THE YEAR is 1975. For a man of 50 leaving a factory gate at five in the afternoon, you look remarkably fresh. Your light, comfortable-looking summer suit is pressed and spotless, your face and hands are free of grime, and your features show no sign of the strain that men once associated with the heat and noise of a big factory. There is an extra spring in your step as you walk toward the heliport, perhaps because this is Thursday. Your four-day work week is over, and ahead of you are three full days to call your own.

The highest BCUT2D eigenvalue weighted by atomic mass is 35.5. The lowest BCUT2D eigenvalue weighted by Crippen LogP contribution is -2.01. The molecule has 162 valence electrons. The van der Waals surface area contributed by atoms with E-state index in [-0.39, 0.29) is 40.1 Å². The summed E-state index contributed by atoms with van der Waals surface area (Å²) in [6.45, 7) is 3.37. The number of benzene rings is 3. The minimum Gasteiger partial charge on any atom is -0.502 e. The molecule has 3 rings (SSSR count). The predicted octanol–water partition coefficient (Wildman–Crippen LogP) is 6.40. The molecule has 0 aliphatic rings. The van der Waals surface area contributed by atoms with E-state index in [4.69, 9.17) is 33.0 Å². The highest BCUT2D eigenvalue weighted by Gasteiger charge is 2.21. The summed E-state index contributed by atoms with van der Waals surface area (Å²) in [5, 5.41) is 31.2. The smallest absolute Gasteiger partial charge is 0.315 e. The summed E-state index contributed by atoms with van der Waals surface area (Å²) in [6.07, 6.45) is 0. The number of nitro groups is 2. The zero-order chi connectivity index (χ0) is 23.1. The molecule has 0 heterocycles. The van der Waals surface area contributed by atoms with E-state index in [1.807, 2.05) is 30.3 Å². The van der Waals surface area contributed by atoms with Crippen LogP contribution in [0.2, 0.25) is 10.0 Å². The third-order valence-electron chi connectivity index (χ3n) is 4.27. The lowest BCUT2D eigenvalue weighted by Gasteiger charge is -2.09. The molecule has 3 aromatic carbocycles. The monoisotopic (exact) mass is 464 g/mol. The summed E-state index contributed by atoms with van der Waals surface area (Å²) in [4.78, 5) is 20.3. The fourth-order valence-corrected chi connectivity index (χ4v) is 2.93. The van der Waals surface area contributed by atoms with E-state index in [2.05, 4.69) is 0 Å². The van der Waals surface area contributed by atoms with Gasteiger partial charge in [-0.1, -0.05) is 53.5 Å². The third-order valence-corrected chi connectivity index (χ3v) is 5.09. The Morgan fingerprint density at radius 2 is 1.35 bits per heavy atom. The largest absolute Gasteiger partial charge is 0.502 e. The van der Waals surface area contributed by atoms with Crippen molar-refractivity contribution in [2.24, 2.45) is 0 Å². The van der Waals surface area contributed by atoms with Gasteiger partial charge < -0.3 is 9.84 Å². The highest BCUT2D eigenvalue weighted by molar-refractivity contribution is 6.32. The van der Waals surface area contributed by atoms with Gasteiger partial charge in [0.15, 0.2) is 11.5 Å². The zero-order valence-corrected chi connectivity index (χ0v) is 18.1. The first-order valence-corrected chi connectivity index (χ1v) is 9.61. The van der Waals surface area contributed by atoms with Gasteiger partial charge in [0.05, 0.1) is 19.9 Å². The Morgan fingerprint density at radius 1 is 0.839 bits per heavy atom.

Are you a pampered relative of the owner, or perhaps the owner himself? Not at all. You are an ordinary factory hand—in charge of “preventive tool maintenance” for your section. You have been with the Peerless Auto Parts Company for 25 years, one of the lucky ones who were trained by management for the great changeover to automation that occurred in the mid-’60s.